The Palazzo Chigi-Odescalchi is a historical building between the Piazza dei Santi Apostoli and the Via del Corso in Rome. A number of famous architects, including Maderno, Bernini and Vanvitelli, have contributed to the building’s development.
Weetjes Palazzo Chigi-Odescalchi Rome
Opening hours and admission
The palace is still owned by the Odescalchi family. Visitors are not allowed.
Address and public transport
The address of the Palazzo Chigi-Odescalchi is Piazza dei Santi Apostoli, 80 – Rome. Bus: 40, 60, 64, 70, 117, 170, H, N7, N8, N9, N15, N18.
The Palazzo Chigi-Odescalchi has existed since the 15th century, although it was much smaller at the time. The original owners were the Benzoni family. When Cardinal Ludovico Ludovisi acquired the building in 1622, he had it completely renovated by Carlo Maderno.
The next owners were the Colonna, who around the middle of the 17th century sold it to Cardinal Fabio Chigi. The Cardinal commissioned Gian Lorenzo Bernini to design the facade. At the time the facade was the present left part of the building, delimited by the first eight pillars.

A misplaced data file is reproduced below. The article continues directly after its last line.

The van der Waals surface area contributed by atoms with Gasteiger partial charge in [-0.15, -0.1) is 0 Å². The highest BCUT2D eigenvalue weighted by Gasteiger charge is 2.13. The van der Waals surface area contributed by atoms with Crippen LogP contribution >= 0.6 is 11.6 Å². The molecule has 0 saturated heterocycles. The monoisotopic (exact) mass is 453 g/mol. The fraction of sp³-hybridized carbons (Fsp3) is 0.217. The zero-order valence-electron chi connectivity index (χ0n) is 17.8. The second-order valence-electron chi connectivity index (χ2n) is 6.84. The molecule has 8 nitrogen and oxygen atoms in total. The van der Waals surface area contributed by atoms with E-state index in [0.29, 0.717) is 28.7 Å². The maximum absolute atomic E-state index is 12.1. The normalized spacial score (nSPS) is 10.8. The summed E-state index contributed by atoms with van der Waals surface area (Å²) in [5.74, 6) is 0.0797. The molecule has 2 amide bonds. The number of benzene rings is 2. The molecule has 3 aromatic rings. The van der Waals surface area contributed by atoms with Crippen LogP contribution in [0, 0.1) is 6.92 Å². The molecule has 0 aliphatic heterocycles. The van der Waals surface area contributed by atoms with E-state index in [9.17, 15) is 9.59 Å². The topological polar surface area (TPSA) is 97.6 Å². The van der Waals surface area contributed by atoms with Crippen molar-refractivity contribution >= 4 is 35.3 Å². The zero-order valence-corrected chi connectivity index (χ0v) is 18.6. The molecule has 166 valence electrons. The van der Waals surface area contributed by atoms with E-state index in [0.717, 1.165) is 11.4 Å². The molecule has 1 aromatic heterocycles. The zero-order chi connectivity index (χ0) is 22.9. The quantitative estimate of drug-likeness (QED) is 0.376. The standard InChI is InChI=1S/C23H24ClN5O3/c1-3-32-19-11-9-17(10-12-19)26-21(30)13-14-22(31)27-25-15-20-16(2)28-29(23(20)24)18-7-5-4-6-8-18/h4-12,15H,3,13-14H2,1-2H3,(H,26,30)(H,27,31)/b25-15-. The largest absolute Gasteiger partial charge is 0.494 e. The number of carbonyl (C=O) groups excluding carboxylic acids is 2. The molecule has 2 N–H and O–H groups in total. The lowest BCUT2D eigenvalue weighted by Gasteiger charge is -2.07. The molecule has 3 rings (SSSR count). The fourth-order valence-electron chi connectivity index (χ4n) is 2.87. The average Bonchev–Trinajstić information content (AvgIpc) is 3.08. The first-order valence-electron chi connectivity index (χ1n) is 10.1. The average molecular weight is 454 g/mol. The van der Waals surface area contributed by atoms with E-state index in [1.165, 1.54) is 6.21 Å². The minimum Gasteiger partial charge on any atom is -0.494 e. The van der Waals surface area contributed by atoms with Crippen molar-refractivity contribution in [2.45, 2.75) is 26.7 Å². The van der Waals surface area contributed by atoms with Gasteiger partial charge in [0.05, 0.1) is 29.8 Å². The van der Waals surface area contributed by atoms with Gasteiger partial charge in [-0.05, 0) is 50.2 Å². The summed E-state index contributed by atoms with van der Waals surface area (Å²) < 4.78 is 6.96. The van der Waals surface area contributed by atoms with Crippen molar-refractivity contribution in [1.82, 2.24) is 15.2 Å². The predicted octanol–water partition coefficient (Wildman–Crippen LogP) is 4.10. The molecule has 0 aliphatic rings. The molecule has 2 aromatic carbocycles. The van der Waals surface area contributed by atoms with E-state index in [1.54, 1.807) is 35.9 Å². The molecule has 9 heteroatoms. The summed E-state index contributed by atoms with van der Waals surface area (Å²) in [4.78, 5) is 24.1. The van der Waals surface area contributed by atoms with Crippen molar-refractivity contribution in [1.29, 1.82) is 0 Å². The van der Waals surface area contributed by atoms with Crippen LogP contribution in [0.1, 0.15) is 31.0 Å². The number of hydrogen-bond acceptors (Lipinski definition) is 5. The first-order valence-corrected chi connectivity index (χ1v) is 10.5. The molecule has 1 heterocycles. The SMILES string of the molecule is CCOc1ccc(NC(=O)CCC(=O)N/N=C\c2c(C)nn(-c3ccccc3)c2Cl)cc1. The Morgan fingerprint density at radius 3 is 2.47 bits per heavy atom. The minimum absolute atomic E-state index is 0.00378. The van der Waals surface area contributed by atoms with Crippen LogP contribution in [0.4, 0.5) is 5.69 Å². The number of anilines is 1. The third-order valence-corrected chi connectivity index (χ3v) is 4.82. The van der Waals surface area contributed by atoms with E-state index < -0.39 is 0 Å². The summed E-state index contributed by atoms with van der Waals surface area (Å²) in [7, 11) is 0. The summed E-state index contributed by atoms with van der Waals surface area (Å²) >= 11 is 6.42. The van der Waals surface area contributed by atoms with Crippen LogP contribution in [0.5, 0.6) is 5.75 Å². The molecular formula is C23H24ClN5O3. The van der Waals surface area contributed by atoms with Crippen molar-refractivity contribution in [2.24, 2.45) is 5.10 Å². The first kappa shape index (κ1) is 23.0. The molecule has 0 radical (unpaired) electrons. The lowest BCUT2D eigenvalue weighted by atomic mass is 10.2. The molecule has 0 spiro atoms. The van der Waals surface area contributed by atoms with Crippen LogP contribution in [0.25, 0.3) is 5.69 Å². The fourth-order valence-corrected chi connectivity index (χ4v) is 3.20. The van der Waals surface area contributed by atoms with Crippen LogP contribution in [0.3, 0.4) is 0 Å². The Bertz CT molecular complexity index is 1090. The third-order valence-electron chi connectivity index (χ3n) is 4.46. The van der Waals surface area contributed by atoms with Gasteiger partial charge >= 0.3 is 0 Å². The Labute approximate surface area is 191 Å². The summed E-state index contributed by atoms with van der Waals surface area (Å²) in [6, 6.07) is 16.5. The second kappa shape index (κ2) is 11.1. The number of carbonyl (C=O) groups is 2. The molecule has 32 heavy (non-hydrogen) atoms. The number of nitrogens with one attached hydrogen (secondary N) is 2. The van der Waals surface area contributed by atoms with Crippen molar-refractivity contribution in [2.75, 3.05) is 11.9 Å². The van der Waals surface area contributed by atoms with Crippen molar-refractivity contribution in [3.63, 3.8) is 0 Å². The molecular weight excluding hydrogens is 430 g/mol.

In 1745 Baldassarre Odescalchi, the next owner, had Nicolò Salvi and Luigi Vanvitelli widen this facade.
After a fire in 1887 the facade needed to be restored. At the same time Raffaele Ojetti renovated the facade on the Via del Corso side. Baldassarre Ladislao Odescalchi had ordered him to take the 15th century Florentine palaces as his example.
The building has a big courtyard, which was designed by Maderno . The central fountain in this courtyard is adorned with two dolphins and an eagle inside a chalice, plus the Odescalchi coat-of-arms.
The palazzo also hosts one of the very few Caravaggio paintings that are private property. The painting in question is the “Conversion of Saint Paul”, which was probably commissioned by Tiberio Cerasi in order to enliven his chapel in the Santa Maria del Popolo Church.